Background: Zygomycosis is an increasingly emerging life-threatening infection. There is no single comprehensive literature review that describes the epidemiology and outcome of this disease.
Methods: We reviewed reports of zygomycosis in the English-language literature since 1885 and analyzed 929 eligible cases. We included in the database only those cases for which the underlying condition, the pattern of infection, the surgical and antifungal treatments, and survival were described.
Results: The mean age of patients was 38.8 years; 65% were male. The prevalence and overall mortality were 36% and 44%, respectively, for diabetes; 19% and 35%, respectively, for no underlying condition; and 17% and 66%, respectively, for malignancy. The most common types of infection were sinus (39%), pulmonary (24%), and cutaneous (19%). Dissemination developed in 23% of cases. Mortality varied with the site of infection: 96% of patients with disseminated disease died, 85% with gastrointestinal infection died, and 76% with pulmonary infection died. The majority of patients with malignancy (92 [60%] of 154) had pulmonary disease, whereas the majority of patients with diabetes (222 [66%] of 337) had sinus disease. Rhinocerebral disease was seen more frequently in patients with diabetes (145 [33%] of 337), compared with patients with malignancy (6 [4%] of 154). Hematogenous dissemination to skin was rare; however, 78 (44%) of 176 cutaneous infections were complicated by deep extension or dissemination. Survival was 3% (8 of 241 patients) for cases that were not treated, 61% (324 of 532) for cases treated with amphotericin B deoxycholate, 57% (51 of 90) for cases treated with surgery alone, and 70% (328 of 470) for cases treated with antifungal therapy and surgery. By multivariate analysis, infection due to Cunninghamella species and disseminated disease were independently associated with increased rates of death (odds ratios, 2.78 and 11.2, respectively).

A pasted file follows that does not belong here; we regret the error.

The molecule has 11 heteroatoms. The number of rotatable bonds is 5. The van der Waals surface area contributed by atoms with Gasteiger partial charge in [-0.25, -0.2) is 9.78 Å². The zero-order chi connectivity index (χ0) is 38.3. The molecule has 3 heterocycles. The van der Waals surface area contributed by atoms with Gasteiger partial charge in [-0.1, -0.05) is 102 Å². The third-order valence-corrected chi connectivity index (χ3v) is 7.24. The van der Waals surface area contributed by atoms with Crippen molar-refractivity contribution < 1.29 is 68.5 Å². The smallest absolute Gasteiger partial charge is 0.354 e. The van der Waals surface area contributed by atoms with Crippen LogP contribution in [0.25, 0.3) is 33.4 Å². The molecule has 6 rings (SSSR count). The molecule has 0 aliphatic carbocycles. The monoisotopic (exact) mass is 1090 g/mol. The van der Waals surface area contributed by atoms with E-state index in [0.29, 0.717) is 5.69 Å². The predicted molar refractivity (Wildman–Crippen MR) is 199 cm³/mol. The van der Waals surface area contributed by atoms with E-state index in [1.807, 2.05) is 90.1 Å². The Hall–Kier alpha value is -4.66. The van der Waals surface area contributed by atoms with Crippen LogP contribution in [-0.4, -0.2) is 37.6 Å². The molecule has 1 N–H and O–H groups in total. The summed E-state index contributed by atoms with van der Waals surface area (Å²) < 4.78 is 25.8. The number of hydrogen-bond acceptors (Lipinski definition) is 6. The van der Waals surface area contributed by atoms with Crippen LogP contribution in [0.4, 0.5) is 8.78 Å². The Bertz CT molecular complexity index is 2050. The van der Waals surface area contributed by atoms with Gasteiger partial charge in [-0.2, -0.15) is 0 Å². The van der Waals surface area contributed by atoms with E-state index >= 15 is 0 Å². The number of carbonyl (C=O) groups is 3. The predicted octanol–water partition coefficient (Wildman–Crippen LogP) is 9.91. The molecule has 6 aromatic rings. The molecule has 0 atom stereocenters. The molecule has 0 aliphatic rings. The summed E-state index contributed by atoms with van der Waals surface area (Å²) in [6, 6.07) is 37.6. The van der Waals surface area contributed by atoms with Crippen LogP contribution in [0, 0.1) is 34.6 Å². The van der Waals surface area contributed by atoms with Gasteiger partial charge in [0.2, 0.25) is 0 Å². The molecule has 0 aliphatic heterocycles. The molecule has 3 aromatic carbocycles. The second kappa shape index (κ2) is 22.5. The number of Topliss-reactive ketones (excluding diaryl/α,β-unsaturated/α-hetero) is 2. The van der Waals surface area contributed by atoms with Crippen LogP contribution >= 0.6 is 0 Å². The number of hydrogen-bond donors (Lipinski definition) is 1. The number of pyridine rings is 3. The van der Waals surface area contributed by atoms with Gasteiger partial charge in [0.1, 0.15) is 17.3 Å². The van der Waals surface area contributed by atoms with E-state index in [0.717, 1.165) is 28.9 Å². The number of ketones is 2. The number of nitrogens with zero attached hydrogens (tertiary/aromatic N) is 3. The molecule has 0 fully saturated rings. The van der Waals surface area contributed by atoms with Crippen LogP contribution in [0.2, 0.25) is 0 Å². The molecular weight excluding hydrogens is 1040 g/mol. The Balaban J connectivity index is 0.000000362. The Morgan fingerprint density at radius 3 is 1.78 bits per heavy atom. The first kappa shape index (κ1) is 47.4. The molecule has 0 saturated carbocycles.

Conclusions: Outcome from zygomycosis varies as a function of the underlying condition, site of infection, and use of antifungal therapy.